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Tuesday January 19th

University commission furthers discussion on renaming buildings

<p>Bingham Hall sits on the edge of the Quad on Sunday, Sept. 13, 2020. The UNC Commission on History, Race, and A Way Forward met virtually on Sept. 10&nbsp; to discuss the changing the name of three campus locations: Ruffin Residence Hall, Bingham Hall and Barbee Cemetery.&nbsp;</p>
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Bingham Hall sits on the edge of the Quad on Sunday, Sept. 13, 2020. The UNC Commission on History, Race, and A Way Forward met virtually on Sept. 10  to discuss the changing the name of three campus locations: Ruffin Residence Hall, Bingham Hall and Barbee Cemetery. 

CLARIFICATION: A previous version of this article incorrectly outlined UNC's building name removal process. The article has been updated to reflect a more specific timeline of the process. Additionally, a previous version of this article incorrectly identified the location and timing of a vote related to the renaming of Bingham Hall. 

CORRECTION: A previous version of this article incorrectly stated that the UNC Commission on History, Race and A Way Forward discussed renaming UNC's Barbee Cemetery. The commission only discussed replacing signage at the cemetery. 

The Daily Tar Heel apologizes for these errors. 



The UNC Commission on History, Race, and A Way Forward met virtually on Sept. 10  to discuss the name removal of two campus locations — Ruffin Residence Hall and Bingham Hall  — and changing signage at Barbee Cemetery. 

Commission co-chairpersons and UNC professors Patricia Parker and James Leloudis began the meeting with an overview of the name removal process. 

The process begins with a request for name removal submitted to the chancellor. 

Following this action, the chancellor can decline, request additional information or move the request to the Chancellor's Committee to Review the History Commission Resolution. 

Next, the chancellor's committee votes on the name removal recommendation. Finally, the Board of Trustees considers the recommendation.

Thomas Ruffin Jr. 

The commission first discussed the request for the removal of the name Thomas Ruffin Jr. from an Olde Campus Upper Quad dormitory. 

The name of Thomas Ruffin Sr. was previously removed from Ruffin Residence Hall at a Board of Trustees meeting in July. Trustees voted to keep the name of Thomas Ruffin Jr. because they felt not enough evidence was provided to justify the removal of Ruffin Jr.’s name.

“There is very little in the public record about him," Leloudis said. "But new information did come to light and now we do have a documentary record that ties Thomas Ruffin Jr. directly to the violence of the KKK."

Leloudis said Ruffin Jr. advocated for amnesty for Klansmen and in doing so, declared allegiance to white supremacy, even when it was enforced through murder and other terrorist tactics.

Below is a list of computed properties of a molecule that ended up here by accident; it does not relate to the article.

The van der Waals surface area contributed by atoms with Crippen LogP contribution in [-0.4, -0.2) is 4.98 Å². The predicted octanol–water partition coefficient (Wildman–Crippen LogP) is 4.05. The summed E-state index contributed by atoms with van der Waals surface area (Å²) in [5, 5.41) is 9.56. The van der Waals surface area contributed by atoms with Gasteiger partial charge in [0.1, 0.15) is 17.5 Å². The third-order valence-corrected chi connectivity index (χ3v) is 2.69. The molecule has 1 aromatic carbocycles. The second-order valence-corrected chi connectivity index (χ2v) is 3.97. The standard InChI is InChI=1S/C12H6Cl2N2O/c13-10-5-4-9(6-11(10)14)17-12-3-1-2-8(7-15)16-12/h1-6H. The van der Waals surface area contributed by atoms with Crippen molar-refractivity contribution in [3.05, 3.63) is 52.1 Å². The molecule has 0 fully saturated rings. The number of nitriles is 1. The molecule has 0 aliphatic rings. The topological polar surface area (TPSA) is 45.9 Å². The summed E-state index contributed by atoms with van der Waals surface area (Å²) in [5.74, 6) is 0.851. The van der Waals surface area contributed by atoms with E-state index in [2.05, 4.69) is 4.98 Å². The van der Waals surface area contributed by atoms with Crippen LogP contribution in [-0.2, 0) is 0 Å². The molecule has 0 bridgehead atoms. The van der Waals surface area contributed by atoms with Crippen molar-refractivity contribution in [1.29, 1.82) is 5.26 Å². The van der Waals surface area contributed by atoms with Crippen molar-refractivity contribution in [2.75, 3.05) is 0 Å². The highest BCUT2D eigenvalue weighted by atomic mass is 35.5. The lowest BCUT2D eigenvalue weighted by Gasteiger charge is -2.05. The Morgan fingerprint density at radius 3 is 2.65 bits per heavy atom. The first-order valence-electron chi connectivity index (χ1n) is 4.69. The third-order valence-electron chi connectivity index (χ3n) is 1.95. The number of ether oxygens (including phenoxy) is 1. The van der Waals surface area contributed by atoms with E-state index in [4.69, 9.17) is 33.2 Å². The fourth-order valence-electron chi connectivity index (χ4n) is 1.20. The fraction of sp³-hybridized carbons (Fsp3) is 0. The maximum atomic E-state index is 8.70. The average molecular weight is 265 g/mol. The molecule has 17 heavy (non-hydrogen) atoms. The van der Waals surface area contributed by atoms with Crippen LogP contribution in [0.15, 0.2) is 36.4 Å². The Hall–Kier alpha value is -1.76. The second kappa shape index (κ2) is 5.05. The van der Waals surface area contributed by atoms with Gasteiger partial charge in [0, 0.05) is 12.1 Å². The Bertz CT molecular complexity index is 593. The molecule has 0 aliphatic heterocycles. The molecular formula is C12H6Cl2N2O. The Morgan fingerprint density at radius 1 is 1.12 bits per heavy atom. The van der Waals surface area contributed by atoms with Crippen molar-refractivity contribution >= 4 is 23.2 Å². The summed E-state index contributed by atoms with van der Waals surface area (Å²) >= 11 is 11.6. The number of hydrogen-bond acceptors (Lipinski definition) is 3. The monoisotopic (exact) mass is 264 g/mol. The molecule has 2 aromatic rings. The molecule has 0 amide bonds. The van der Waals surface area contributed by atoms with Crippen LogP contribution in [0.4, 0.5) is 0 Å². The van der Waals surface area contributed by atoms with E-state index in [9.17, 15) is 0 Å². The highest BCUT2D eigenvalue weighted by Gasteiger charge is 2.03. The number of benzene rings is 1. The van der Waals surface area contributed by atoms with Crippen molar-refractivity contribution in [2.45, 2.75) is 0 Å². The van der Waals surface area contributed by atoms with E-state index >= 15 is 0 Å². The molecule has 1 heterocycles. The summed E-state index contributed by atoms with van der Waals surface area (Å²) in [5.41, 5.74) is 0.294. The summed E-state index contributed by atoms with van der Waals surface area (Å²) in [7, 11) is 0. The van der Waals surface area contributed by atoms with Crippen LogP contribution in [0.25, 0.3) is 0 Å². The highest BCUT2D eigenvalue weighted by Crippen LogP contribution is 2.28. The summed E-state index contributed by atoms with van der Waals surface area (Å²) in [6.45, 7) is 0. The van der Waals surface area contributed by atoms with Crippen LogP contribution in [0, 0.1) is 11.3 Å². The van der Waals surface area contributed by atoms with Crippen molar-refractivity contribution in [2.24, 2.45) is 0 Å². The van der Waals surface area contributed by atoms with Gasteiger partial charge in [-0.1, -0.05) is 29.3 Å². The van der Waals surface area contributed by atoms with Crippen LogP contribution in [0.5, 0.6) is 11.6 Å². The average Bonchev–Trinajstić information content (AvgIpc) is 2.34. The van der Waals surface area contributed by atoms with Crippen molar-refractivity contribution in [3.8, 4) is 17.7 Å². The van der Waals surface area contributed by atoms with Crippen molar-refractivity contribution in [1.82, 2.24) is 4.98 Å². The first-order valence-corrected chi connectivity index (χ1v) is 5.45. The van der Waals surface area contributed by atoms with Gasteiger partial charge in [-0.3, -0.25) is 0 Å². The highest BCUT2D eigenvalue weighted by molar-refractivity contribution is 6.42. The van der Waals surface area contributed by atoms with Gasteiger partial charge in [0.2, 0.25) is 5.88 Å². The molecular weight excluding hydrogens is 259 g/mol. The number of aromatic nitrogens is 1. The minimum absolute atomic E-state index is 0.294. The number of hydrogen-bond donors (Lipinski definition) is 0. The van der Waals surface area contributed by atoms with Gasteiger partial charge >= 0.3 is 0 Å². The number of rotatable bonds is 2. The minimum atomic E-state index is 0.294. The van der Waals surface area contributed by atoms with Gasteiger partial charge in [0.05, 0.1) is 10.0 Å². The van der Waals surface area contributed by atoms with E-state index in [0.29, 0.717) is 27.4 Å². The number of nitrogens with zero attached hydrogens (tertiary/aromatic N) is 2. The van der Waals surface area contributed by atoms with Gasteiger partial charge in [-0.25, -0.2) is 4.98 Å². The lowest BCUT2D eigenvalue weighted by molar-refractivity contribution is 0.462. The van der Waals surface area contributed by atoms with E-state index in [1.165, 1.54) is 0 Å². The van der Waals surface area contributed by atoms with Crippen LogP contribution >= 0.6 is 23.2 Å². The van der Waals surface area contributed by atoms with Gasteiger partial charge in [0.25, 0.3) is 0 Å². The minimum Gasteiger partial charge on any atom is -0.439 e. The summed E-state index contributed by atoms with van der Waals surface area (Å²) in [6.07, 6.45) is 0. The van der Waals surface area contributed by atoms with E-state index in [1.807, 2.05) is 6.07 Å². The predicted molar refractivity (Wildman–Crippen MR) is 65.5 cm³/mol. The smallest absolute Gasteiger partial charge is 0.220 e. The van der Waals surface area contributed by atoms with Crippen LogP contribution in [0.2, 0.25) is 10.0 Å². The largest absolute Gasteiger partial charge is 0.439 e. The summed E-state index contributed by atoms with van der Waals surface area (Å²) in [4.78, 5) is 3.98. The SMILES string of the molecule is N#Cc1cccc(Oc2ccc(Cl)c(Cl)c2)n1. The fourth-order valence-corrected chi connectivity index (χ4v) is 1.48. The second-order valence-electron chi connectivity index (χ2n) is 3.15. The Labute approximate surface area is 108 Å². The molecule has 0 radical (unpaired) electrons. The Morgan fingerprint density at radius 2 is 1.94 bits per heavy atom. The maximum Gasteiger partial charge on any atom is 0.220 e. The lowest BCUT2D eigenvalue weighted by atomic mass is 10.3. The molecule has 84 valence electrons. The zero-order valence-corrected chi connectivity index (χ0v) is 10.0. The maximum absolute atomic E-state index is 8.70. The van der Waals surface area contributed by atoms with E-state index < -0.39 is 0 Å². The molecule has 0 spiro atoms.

Following the discussion, commission members expressed unanimous consent for the motion to approve the dossier on Thomas Ruffin Jr.

Robert Hall Bingham

The commission then discussed the removal of Robert Hall Bingham’s name from a campus hall. Leloudis said new information had been introduced that ties Bingham directly to the Ku Klux Klan in Orange County.

“New information came to light literally last night and we now have new evidence from another of Robert Hall Bingham's descendants suggesting — confirming he was a member of the Klan during Reconstruction in Orange County,” Leloudis said.

Following this evaluation, the commission emphasized the need to rationalize and understand all evidence. The group voted unanimously to recommend the removal of the name to the chancellor. 

Barbee family

Leloudis led the discussion surrounding changing signage at Barbee Cemetery. 

“I think we can say that there is quite a large number of enslaved people buried there,” Leloudis said. 

Commission member Danita Mason-Hogans said there was the need to reach out to descendants of both the Barbee family and enslaved people buried there to find a way to move forward with dignity and respect. 

Leloudis said the commission will work on this in the coming months, with the goal of telling the story and acknowledging the humanity of the people buried there. 

During the meeting, Parker and Leloudis centered the commission’s plans around education, collective healing and community relationship-building. The commission discussed the pushback they may face for removing names, but Leloudis said the commission aims to educate the community on history about which many are unaware. 

Leloudis said he remains optimistic for the future after seeing that the vast majority of people changed their minds after the unrest related to removing Silent Sam, once presented with the full history of the monument. 

“We are in this incredible moment where people are hungry for this conversation,” Parker said.

Following the meeting, the commission plans to continue the process of issuing a recommendation to the chancellor. But Leloudis and Parker said they have no intention of rushing the renaming process. 

“We need, as a community, some space and some time to really go through a deliberative process,” Leloudis said.

university@dailytarheel.com

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